The Fundamental nature of a Blink, or Perhaps the very first question I should have asked

I am going to list a few assumptions below. Please let me know where I am with them. After that, a few questions.

Coming back up here to add this. I just finished typing point 12. It becomes apparent to me now, that this OP has all the hallmarks of a “Meeko” post. Non sequiturs abound, and I am mostly on track, coherent and sane throughout the undertaking. This is not intentional, but it is indeed how I am. If I do much editing or revising from this, I lose what I am after, either in content or in questions.

This is the best I can do. You have been warned.

  1. There is a collected and connected assemblage of Blinks. They are all on, all doing their own thing, from their last session.

  2. An unconnected blink is turned on, and put into “Teach” mode. It connects to the assemblage, and successfully starts the blue path, and then the green path.

2.The point of this teaching, is to give each and every blink an exact copy, in full, of the program being taught. [[ 2A. I assume, obviously, that each blink maintains it’s own game, and a BIOS of some sort to be able to persist / survive into other games and sessions. All of this to say, rightly so, blinks can’t use ALL of their memory when being taught new games. ]]

3.The green path transitions, and the game starts.

  1. From this point on the entire and exclusive thing that each blink is doing, is going down the lines of code, more or less " in line ", stopping only to entertain loops and nested loops that it finds itself member to.

EDIT : And then, once finally reaching the end, the entire main block of programing, everything outside of Setup, is itself one huge loop. That each blink is doomed to repeat the outer most loop, at a minimum, indefinitely.

  1. The point remains, that blinks, on the whole, despite needing a lot of them, maintain doing their own thing. Only, in stark contrast to point 0. above, this time, “their thing” is EXACTLY what the teaching blink from 1 has taught them. No more, no less. [Save for maintaining the information it needs from 2A.] Each blink is doing their own thing, just like every other blink. The. Exact. Identical. Things.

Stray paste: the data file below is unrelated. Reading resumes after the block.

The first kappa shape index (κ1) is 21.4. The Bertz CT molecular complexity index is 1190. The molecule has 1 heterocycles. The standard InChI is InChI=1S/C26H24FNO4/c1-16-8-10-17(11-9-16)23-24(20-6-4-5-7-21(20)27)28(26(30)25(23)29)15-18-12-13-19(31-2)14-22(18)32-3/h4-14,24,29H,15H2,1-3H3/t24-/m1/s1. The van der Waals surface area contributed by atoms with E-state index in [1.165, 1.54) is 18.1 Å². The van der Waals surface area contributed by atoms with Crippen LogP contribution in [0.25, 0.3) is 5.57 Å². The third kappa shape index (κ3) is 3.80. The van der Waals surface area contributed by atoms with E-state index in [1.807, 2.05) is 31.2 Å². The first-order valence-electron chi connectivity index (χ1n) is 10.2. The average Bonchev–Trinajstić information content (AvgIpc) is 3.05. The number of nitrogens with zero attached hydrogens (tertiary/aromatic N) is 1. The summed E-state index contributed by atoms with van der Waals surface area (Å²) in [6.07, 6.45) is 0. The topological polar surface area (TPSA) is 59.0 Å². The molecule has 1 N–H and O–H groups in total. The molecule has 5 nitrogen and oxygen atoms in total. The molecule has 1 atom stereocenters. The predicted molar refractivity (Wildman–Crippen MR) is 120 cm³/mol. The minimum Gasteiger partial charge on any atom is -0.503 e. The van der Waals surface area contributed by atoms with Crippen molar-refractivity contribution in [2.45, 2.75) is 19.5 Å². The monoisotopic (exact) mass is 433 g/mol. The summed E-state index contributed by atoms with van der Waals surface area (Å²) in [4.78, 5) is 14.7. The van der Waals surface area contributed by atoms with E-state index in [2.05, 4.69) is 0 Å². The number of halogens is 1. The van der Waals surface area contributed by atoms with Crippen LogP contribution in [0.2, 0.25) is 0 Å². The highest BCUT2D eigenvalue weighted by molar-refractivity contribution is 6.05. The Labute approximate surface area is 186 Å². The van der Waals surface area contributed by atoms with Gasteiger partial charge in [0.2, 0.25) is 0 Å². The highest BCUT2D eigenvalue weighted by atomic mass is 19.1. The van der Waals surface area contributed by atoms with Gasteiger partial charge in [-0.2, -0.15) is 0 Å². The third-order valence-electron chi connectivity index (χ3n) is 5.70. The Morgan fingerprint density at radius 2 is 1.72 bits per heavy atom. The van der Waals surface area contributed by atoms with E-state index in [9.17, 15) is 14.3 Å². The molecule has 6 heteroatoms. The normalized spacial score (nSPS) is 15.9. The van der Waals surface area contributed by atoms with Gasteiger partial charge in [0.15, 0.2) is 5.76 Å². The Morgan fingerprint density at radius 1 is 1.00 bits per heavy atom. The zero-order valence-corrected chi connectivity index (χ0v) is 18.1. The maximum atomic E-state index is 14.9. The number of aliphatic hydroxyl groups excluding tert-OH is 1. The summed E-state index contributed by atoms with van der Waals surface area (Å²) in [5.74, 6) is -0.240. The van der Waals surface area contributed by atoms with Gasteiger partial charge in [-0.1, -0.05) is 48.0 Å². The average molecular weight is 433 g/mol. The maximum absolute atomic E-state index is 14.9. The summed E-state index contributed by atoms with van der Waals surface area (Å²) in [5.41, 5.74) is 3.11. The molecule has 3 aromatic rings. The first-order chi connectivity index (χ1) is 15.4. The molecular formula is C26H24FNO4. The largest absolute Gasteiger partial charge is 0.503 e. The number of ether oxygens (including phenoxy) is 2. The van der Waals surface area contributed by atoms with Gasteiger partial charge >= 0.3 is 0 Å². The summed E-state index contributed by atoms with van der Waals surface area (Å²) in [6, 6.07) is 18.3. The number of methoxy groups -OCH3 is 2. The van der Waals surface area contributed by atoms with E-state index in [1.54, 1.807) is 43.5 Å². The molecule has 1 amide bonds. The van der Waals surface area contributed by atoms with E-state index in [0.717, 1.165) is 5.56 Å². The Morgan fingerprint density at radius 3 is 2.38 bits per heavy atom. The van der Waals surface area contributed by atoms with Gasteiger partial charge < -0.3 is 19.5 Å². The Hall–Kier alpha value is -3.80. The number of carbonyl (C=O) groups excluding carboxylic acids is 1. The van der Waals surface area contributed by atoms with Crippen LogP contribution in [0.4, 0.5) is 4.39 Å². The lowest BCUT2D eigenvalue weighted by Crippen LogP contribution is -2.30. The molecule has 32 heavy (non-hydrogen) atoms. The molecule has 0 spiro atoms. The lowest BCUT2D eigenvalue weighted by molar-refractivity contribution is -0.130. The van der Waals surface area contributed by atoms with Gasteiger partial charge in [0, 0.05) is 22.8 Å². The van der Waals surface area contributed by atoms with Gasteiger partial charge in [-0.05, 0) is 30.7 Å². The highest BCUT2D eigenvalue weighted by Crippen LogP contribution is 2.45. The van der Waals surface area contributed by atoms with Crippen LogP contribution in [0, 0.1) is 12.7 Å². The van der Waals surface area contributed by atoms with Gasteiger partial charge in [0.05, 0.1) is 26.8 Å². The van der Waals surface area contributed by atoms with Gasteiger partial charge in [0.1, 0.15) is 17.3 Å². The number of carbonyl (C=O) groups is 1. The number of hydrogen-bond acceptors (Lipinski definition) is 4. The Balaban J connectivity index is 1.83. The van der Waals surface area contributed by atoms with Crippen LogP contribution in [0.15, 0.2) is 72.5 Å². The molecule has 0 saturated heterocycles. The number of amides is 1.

2. Until a blink is made aware of this [[And I am not entire sure how they would be told, per se]] notion that they are unique snowflakes, just like every other blink, … they aren’t made aware of this.

  3. I mean, for all I know, while we can see two blinks connected to each other, until that fact is coded into the blinks, … the blinks themselves will never know they are connected.

  4. Blinks have to be told. They need their clothes put out before them for the day, next to their lunch box.

  5. Then they have been instructed to put on clothes and take their lunch, and go to school.

  6. All of this to say that Blinks [If I am getting my terminology correct] ultimately are “pushed” everything. Either from square one at being taught the game, or when another [[Edit " when another neighboring blink " ]] blink gets the notion that, what it has, or what it generates, is pushable.

  7. This constant and consistent concept of “Push” [[Again, I could be off my terms here, but I am going out of my way to provide enough context, I hope.]] over Pull, is THE DEFINING challenge that blinks development has. Everyone comes into Blinks development assuming that they can push and pull things.

  8. To use another example, new blinks programers have the assumption that they can turn both Right and Left, … and in reality, they can only turn Right, or turn Right three times. [[At 90 degree Angles, so that Right 3 Times finally ““looks”” like a left hand turn]]